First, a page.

Scalability IS NOT Elasticity

In my last post about the cloud, I had left out a question discussing about scalability and elasticity. During my discussions and reading about cloud and learning more about it, I was always confused about the words “Scalability” and “Elasticity” in context of cloud. Most of the times, I had found these are being used interchangeably.

But what we need to understand is that Scalability‎ IS NOT Elasticity. Now what do you mean by that? Let’s start by examining what are the meanings of these words.

Scalability

Anything that has a property to scale is called as scalable. A system (software/hardware) takes full advantage of the increased availability of resources without any changes to it. For example, if you have a software which is running on a machine with 2GB RAM. Now you increase the memory to 16GB and if the software is able to take advantage of this increase in memory, it will be called as a scalable software system. In same lines, if that software is a 32-bit process, it will not be able to take advantage of the increased memory and restrict itself to 4 GB memory limit and rest of increase will be wasted.

 


Scalability comes in different forms:

  • Vertical Scaling or Scaling up – Adding of additional resources typically more RAM or processing power, to have the same system with more computing power and resources. E.g. if you have a software system which is causing memory pressure, you can increase the RAM in system and it will start performing adequately, given that your software is able to take advantage of increased memory resources.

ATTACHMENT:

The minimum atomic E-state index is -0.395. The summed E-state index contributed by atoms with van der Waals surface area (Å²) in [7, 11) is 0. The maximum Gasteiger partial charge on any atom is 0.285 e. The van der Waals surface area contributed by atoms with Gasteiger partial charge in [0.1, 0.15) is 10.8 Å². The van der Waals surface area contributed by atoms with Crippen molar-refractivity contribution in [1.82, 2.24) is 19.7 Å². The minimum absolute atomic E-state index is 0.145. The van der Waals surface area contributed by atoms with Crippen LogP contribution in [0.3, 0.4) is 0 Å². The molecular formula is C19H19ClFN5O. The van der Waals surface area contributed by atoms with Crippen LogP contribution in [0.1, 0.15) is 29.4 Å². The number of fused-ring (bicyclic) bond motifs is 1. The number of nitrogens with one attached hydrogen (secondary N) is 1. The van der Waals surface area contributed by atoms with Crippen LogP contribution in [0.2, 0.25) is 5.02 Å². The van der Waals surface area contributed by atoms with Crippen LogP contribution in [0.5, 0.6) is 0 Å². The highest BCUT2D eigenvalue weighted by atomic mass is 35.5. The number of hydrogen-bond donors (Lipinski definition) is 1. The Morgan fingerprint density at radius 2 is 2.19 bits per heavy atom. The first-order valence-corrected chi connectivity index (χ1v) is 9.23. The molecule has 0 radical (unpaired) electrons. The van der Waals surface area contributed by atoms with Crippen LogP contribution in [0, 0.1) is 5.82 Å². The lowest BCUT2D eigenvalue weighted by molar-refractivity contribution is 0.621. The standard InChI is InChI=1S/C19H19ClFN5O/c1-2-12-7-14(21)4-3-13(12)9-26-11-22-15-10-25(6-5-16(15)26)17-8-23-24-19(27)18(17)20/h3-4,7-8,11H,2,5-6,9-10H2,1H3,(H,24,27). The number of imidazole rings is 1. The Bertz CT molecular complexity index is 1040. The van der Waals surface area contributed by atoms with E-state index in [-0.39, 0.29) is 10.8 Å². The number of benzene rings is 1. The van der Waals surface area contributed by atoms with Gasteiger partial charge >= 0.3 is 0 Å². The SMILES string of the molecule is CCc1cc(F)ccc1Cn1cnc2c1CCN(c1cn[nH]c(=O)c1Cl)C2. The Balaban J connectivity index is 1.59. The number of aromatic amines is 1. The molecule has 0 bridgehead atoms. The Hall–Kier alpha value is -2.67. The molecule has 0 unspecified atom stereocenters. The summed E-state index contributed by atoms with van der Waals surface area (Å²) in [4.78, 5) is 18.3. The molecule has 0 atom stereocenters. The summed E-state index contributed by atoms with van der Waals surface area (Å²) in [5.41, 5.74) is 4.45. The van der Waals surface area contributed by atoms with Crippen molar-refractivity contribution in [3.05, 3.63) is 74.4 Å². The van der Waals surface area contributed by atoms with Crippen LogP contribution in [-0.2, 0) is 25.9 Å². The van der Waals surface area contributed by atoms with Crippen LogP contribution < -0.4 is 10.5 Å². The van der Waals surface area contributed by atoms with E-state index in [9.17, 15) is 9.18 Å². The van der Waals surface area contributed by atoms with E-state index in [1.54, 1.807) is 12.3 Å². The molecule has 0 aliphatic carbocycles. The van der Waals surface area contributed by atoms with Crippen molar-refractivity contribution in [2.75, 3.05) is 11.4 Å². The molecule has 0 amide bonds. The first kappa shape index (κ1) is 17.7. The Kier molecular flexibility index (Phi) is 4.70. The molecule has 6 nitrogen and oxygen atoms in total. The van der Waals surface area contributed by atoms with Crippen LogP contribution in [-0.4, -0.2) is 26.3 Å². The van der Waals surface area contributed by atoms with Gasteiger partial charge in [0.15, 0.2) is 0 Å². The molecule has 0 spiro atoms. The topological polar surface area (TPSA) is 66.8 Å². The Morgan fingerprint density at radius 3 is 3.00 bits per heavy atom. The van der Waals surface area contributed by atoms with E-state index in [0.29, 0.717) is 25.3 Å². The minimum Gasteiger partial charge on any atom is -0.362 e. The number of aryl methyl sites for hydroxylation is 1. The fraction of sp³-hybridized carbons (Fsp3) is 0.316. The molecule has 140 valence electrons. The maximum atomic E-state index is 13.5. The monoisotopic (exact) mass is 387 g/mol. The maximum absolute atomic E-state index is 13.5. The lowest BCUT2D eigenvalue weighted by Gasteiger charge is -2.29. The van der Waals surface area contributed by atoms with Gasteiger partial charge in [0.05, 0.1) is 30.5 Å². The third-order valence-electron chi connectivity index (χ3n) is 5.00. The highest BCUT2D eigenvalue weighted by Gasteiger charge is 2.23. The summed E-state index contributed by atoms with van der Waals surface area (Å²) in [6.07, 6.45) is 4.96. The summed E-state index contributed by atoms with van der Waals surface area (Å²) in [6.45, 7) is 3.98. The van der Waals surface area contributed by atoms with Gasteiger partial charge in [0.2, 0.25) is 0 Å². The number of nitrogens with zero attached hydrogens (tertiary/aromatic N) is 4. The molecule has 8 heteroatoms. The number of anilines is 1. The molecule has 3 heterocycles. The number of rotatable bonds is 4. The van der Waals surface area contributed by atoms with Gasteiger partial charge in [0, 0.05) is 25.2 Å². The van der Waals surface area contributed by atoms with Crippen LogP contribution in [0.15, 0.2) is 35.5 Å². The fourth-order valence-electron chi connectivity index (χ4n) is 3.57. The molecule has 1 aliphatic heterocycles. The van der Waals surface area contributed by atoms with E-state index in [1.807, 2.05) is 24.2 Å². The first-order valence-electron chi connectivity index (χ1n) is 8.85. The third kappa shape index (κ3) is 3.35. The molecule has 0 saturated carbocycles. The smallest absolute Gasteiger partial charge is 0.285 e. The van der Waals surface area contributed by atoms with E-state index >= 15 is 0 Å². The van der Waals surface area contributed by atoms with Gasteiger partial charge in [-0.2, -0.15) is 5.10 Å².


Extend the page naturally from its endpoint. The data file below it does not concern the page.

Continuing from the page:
No complexity is added to the system and it still remain as easy to manage as it was. Just the hardware cost is added to the system.
    But this approach is not without its issues. There will be a limit up to how many resources you can add, and what will be the returns from them and falls prey to the law of diminishing returns.
  • Horizontal Scaling or Scaling out – Adding new nodes into a network and spread the load across different nodes. You basically add a whole new machine to the system and distribute the load among them.A very typical example in this case is, adding new Web Front Ends (WFE’s) in a web farm context, which will allow the farm to serve more number of concurrent users.

 

Elasticity

Now we come to the next part of the equation, about what is elasticity. As we have seen in the scalability property of a system, it can utilize all the available resources without putting hard stops on any growth. But still it is a very limiting factor.

E.g. if you are trying to increase RAM in a system to support more in-memory operations, you are still bound by the maximum memory size supported by the processor as well as the main board of the machine. You have some headroom to jump up and down, but with its inherit limitations.

Elasticity defines the scaling up and down of the scalability itself, basically giving an infinite headroom for jumping up and down.

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Take for example, you have a scalable web application serving your website. Now suddenly your new product has taken the world by storm and hits to your website are going through the roof. If you are with a traditional hosting company, you would end up upgrading plans more often needed.

Now the same scenario with a cloud hosting provider, like Azure website. All you need is just keep on creating more instances as you require for the load that keeps coming in. Once the initial wave has gone down, you can scale back your number of instances to match the current load. This can also be done automatically without any human intervention.

This on-demand ability to scale up or down your resources, is what gives you almost unlimited jumping headroom. Effectively, let it behave like an elastic object!

Hope this brings in some clarity. If there is still something more on your mind, please use the comments section below to contact.

Happy coding :)

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